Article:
In order for feedback to be effective, it needs to be labelled. By this I mean, imagine your child's mind is like a filing cabinet. There are a number of folders in there. Each one is labelled with one of the values you want your child to espouse; family values. These might be: perseverance, being brave, kindness, honest, sharing, generous, sensible and so on. In order for children to understand what these are and live by these values, they need examples. So when you give feedback to them you need to tell them which folder it belongs in. With folders full of examples, it's easier for them to repeat that behaviour you want to see more of. So you'd say "You were brave today when you ....(give precise example such as, when you walked in and waved me goodbye). " or "I noticed that even though you looked a bit nervous you persevered." "That was kind of you to show Max where to go.".
Here is a list of tips for delivering feedback.
Feedback to children needs to be
1)Immediate – there’s no point in spending days thinking about it and then expecting them to remember what they did. Children have very short memories and will have forgotten what they did, what they did it and wonder why you’re talking about it days later.
2)Specific – you need to draw their attention to the specific thing they did or said and what exactly they need to do more of or less of because they won’t be able to read your mind. They need to know what you want from them.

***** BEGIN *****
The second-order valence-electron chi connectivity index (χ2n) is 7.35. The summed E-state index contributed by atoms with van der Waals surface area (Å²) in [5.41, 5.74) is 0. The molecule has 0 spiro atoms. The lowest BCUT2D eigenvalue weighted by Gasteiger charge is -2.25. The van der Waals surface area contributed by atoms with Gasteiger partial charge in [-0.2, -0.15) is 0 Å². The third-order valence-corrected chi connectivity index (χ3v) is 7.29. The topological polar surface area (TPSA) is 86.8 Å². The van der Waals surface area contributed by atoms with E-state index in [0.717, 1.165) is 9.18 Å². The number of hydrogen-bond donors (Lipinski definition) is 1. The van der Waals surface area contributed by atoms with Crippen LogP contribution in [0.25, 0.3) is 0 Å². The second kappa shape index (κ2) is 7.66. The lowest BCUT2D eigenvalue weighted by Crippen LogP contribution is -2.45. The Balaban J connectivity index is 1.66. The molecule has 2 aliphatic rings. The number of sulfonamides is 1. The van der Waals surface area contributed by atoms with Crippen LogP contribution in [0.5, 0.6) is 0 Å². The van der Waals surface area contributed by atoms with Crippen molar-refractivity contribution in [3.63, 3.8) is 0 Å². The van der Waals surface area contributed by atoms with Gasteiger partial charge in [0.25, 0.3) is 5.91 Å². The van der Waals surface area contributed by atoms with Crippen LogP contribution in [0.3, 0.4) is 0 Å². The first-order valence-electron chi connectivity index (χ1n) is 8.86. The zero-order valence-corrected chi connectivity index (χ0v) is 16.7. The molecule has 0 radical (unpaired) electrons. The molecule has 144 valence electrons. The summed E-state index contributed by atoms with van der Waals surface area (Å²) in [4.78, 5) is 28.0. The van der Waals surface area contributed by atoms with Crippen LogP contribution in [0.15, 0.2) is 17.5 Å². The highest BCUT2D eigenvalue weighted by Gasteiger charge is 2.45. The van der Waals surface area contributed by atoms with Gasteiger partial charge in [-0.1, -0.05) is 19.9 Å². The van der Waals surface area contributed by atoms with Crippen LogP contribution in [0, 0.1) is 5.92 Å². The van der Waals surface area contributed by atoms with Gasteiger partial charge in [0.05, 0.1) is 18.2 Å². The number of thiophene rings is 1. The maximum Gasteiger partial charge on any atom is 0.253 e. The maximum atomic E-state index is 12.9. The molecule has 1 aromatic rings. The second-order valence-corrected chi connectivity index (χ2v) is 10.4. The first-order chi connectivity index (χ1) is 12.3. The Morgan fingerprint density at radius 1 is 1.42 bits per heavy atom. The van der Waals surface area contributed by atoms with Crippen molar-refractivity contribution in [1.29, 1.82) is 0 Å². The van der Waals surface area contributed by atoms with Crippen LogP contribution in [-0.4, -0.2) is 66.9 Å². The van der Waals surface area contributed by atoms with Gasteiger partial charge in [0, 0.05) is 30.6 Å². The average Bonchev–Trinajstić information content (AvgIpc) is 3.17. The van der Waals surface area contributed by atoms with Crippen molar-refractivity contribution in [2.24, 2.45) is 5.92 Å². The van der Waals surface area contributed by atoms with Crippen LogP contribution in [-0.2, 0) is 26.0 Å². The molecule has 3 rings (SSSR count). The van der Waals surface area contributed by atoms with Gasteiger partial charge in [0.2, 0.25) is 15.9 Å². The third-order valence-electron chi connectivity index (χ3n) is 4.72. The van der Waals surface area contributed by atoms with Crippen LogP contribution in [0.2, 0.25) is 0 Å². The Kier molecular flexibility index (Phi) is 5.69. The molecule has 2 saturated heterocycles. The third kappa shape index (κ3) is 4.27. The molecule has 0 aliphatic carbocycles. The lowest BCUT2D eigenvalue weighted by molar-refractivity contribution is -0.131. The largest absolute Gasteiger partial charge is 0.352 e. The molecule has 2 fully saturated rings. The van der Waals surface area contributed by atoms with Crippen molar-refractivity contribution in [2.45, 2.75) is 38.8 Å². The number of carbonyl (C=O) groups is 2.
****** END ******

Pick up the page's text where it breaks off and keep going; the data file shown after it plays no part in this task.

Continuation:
3)Sincere – the feedback needs to reflect what you think and what you believe and be something they can see is of value to you. Use ‘I’ to show that it is what you think and don’t bring other people into it. It doesn’t matter what anyone else thinks. Keep this between you and your child.
4)Short – avoid long sentences and lengthy explanations about why you feel like this it isn’t helpful. Use the KISS principle – keep it simple stupid.
5)What you do want – avoid the word ‘don’t’ tell them instead what you want them to do; either more of something or less of something.
6)Avoiding the word ‘but’ because your positive start will be forgotten once you use the word ‘but’. Replace it with the word ‘and’.
7)Accepting because you are not a mind reader so don’t presume to know what their intentions were. Instead give them the benefit of the doubt and look for their positive intention. For the most part, children want to please you but their map of the world is different to yours with other more pressing priorities such as playing!
8)Focused on the behaviour rather than being a personal attack on their identity.